AAS Kalogera

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Science-Technology

Published on August 29, 2007

Author: GenX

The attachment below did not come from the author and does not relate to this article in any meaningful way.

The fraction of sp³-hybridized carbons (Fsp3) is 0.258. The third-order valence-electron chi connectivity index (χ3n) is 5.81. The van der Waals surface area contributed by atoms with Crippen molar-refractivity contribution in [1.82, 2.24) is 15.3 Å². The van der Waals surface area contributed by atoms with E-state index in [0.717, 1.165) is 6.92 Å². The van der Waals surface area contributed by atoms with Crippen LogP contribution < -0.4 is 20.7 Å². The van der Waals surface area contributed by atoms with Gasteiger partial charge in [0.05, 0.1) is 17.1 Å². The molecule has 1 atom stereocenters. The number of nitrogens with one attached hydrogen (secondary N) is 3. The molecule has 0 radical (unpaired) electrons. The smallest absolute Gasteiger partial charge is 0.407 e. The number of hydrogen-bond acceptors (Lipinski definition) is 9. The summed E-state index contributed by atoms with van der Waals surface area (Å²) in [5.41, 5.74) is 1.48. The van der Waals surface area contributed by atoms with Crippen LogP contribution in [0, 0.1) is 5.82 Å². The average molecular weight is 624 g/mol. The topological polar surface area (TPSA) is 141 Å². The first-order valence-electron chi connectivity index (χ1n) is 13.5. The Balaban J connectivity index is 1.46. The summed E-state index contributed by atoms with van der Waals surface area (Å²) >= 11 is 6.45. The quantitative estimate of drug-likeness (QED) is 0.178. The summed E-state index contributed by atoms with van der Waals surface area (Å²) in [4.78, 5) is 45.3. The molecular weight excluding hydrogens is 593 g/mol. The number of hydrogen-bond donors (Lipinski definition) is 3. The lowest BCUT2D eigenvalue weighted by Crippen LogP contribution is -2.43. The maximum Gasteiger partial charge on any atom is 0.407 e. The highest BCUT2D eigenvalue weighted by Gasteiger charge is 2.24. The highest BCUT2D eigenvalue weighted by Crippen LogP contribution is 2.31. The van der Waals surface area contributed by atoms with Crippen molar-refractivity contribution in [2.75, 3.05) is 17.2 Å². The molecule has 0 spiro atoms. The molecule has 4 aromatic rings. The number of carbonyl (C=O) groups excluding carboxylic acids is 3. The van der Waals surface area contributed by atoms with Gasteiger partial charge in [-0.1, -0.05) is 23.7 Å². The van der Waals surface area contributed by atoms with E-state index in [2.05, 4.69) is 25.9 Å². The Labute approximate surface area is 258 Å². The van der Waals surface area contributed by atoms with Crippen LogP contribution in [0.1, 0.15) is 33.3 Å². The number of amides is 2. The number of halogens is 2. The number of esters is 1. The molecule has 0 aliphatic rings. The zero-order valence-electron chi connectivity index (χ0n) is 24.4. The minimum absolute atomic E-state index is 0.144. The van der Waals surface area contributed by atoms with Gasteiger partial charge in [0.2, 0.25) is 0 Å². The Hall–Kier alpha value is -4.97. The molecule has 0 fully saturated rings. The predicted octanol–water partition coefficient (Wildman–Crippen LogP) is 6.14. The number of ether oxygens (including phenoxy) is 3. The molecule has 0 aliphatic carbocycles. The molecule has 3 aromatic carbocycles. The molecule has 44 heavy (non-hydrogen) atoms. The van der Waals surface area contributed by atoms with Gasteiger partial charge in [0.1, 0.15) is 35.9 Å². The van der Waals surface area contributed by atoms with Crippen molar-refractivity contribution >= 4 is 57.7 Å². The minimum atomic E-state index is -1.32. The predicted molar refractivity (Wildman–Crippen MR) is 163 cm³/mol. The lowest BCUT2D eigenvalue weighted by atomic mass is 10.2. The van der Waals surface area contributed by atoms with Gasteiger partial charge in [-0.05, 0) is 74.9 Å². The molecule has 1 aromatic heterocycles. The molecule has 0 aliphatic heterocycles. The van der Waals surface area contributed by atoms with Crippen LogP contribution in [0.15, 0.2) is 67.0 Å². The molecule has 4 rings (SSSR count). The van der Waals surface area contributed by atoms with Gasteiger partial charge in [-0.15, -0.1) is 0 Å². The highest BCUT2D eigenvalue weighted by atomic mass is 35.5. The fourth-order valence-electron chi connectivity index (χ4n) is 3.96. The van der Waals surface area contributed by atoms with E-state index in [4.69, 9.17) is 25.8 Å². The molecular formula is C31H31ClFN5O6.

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Understanding LMXBs in Elliptical Galaxies:  Understanding LMXBs in Elliptical Galaxies Vicky Kalogera Slide2:  Low-Mass X-Ray Binaries Accretors: NS or BH RLOF Donors: MS, RG, WD/degenerate low-mass: andlt; 1Mo Binary Periods: minutes to ~10 days Ages: old, ~ 0.1 - 10 Gyr Persistent X-rays: ~10 Myr - ~1 Gyr LMXBs form in both galactic fields (isolated binaries) globulars (dynamical interactions) Slide3:  courtesy Sky andamp; Telescope Feb 2003 issue How do Low-Mass X-ray binaries form in galactic fields ? primordial binary Common Envelope: orbital contraction and mass loss NS or BH formation X-ray binary at Roche Lobe overflow LMXB Population Modeling:  LMXB Population Modeling Population Synthesis Calculations: necessary Basic Concept of a Statistical Description: evolution of an ensemble of binary and single stars with focus on XRB formation and their evolution through the X-ray phase (ideally in both galactic field and globulars). Population Synthesis Elements:  Population Synthesis Elements Star formation conditions: andgt; time and duration, metallicity, IMF, binary properties Slide6:  Population Synthesis Elements Star formation conditions: andgt; time and duration, metallicity, IMF, binary properties Modeling of single and binary evolution andgt; mass, radius, core mass, wind mass loss andgt; orbital evolution: e.g., tidal synchronization and circularization, mass loss, mass transfer andgt; mass transfer modeling: stable driven by nuclear evolution or angular momentum loss thermally unstable or dynamically unstable andgt; compact object formation: masses and supernova kicks andgt; X-ray phase: evolution of mass-transfer rate and X-ray luminosity Slide7:  Population Synthesis Elements Star formation conditions: andgt; time and duration, metallicity, IMF, binary properties Modeling of single and binary evolution andgt; mass, radius, core mass, wind mass loss andgt; orbital evolution: e.g., tidal synchronization and circularization, mass loss, mass transfer andgt; mass transfer modeling: stable driven by nuclear evolution or angular momentum loss thermally unstable or dynamically unstable andgt; compact object formation: masses and supernova kicks andgt; X-ray phase: evolution of mass-transfer rate and X-ray luminosity Slide8:  Population Synthesis Elements Star formation conditions: andgt; time and duration, metallicity, IMF, binary properties Modeling of single and binary evolution andgt; mass, radius, core mass, wind mass loss andgt; orbital evolution: e.g., tidal synchronization and circularization, mass loss, mass transfer andgt; mass transfer modeling: stable driven by nuclear evolution or angular momentum loss thermally unstable or dynamically unstable andgt; compact object formation: masses and supernova kicks andgt; X-ray phase: evolution of mass-transfer rate and X-ray luminosity Slide9:  Population Synthesis Elements Star formation conditions: andgt; time and duration, metallicity, IMF, binary properties Modeling of single and binary evolution andgt; mass, radius, core mass, wind mass loss andgt; orbital evolution: e.g., tidal synchronization and circularization, mass loss, mass transfer andgt; mass transfer modeling: stable driven by nuclear evolution or angular momentum loss thermally unstable or dynamically unstable andgt; compact object formation: masses and supernova kicks andgt; X-ray phase: evolution of mass-transfer rate and X-ray luminosity Slide10:  Population Synthesis Elements Star formation conditions: andgt; time and duration, metallicity, IMF, binary properties Modeling of single and binary evolution andgt; mass, radius, core mass, wind mass loss andgt; orbital evolution: e.g., tidal synchronization and circularization, mass loss, mass transfer andgt; mass transfer modeling: stable driven by nuclear evolution or angular momentum loss thermally unstable or dynamically unstable andgt; compact object formation: masses and supernova kicks andgt; X-ray phase: evolution of mass-transfer rate and X-ray luminosity Slide11:  Population Synthesis Elements Star formation conditions: andgt; time and duration, metallicity, IMF, binary properties Modeling of single and binary evolution andgt; mass, radius, core mass, wind mass loss andgt; orbital evolution: e.g., tidal synchronization and circularization, mass loss, mass transfer andgt; mass transfer modeling: stable driven by nuclear evolution or angular momentum loss thermally unstable or dynamically unstable andgt; compact object formation: masses and supernova kicks andgt; X-ray phase: evolution of mass-transfer rate and X-ray luminosity Our population synthesis code: StarTrack Belcynski et al. 2006 including (simple) cluster dynamics: Ivanova et al. 2005 Slide12:  XLFs in Elliptical Galaxies (3-4)x1036 - (5-6)x1038 erg/s XLF slope: 0.9 +- 0.1 Fabbiano et al., Kim et al. 2006 Slide13:  Field LMXB models for NGC 3379 and NGC4278 Star Formation: delta-function at t=0 Population Age: 9-10 Gyr Metallicity: Z=0.03 (1.5 x solar) Total Stellar Mass:3 x 1010 Mo Binary Fraction: 50% Initial Mass Fn: power-law index -2.7 (Scalo/Kroupa) also -2.35 (Salpeter) CE efficiency: 50% also: 100% Fragos, VK, Belczynski, et al. 2007 See poster by Fragos et al. (#155.01) Slide14:  Field LMXB models for NGC 3379 and NGC4278 best-fit XLF slope: 0.9 NS accretors dominate over BHs Transients in outburst more numerous than Persistent sources XLF shape depends on transient Duty Cycle: Lout=min (LX/DC, 2LEDD) i.e., empty disk mass accumulated during quiescence DC ~ 15-20% favored Slide15:  Field LMXB models for NGC 3379 and NGC 4278 NS accretors dominate over BHs Transients in outburst more numerous than Persistent sources Lout=min (LX/DC, 2LEDD) DC ~ 15-20% favored Lout dependent on Porb (claimed for MW BHs) clearly inconsistent with data Slide16:  Field LMXB models for NGC 3379 and NGC 4278 Dominant LMXB Donor Types: andlt; ~5x1036 erg/s transient LMXBs with MS donors 5x1036 - 2x1037 persistent LMXBs with RG donors andgt; ~2x1037 transient LMXBs with RG donors (not just transient RG as in Piro andamp; Bildsten 2002) Slide17:  Field LMXB models for NGC 3379 and NGC 4278 LMXBs contributing to the observed XLF: LX andgt; 5x1036 erg/s Slide18:  Field LMXB models for NGC 3379 and NGC 4278 Short andamp; old (10Gyr ago) star formation episode does NOT lead to similar LMXB formation pattern LMXB formation rate: very high at ~500Myr but continues at lower levels for 10Gyr to present Short-lived LMXBs (e.g., persistent ultra-compacts) follow the LMXB formation rate pattern and NOT the star formation of the galaxy Slide19:  Field LMXB models for NGC 3379 and NGC 4278 Model Normalization depends on: assumed total galaxy mass (3x1010 Mo) assumed binary fraction (50%) Total Galaxy Mass depends on: total stellar light assumed mass-to-light ratio (uncertain by ~2) NGC 3379: 1-3 x 1010 Mo (uncertain by ~3) NGC 4278: same (within 25%) total stellar light Models favored based on XLF slope naturally give normalization consistent with observations: NGC 3379: within ~3 NGC 4278: within 15% Slide20:  LMXBs in Globular Clusters Bildsten andamp; Deloye 2002: NS with WD donors in ultra-compact binaries ( ~10 min orbital periods) persistent, short-lived (1-10Myr), continually formed through dynamical interactions XLF slope (~ 0.8) and normalization consistent with observations (within uncertainties) up to ~5x1038 erg/s Slide21:  LMXBs Above the 'Break' ... Ivanova andamp; Kalogera 2006: BH transients in outburst RG or MS donors XLF slope possible tracer of BH mass spectrum ... @ (4-5)x1038 erg/s (i.e., NS Eddington limit for He) King 2002: BH transients in outburst wide orbits, RG donors Sarazin et al. 2001: LMXBs with BH accretors Bright XRBs in GCs ?? Kalogera et al. 2004: 1-2 BH LMXBs per cluster BUT low detection probability (transients) Slide22:  LMXBs in Elliptical Galaxies Slope and Normalization of XLF in ~5x1036 – 5x1038 erg/s can be explained by both: Field NS-LMXBs with low-mass MS and RG donors (transient andamp; persistent) GC ultra-compact NS-LMXBs (persistent) Current Conclusions – Open Issues Q: Points to contributions from both field and clusters, but how can different LMXB types give similar XLF slope andamp;normalization? Bright-end XLF could be due to transient BH-LMXBs in outburst Field and GC XLFs similar, but note: small-N sample Q: Given BH evolution in GCs and transient nature, are there too many bright point sources in GCs ? Q: Could bright sources in GCs be due to superposition ? Q: Could all bright sources be simply super-Eddington NS-LMXBs (by x10!) ? Where are the BH-LMXBs, similar to transients in the Milky Way? Slide23:  LMXBs in Elliptical Galaxies Models of Field NS-LMXBs are favored with: Transient DC ~15% Outburst Lx connected to long-term mass transfer rate and DC: empty disk mass accumulated during quiescence Moderate CE efficiencies Shape changes at ~1x1037 erg/s could be connected to outburst Lx and DC Current Conclusions – Open Issues Even in the field LXMB formation rate is sustained over long timescales after an early phase of enhanced formation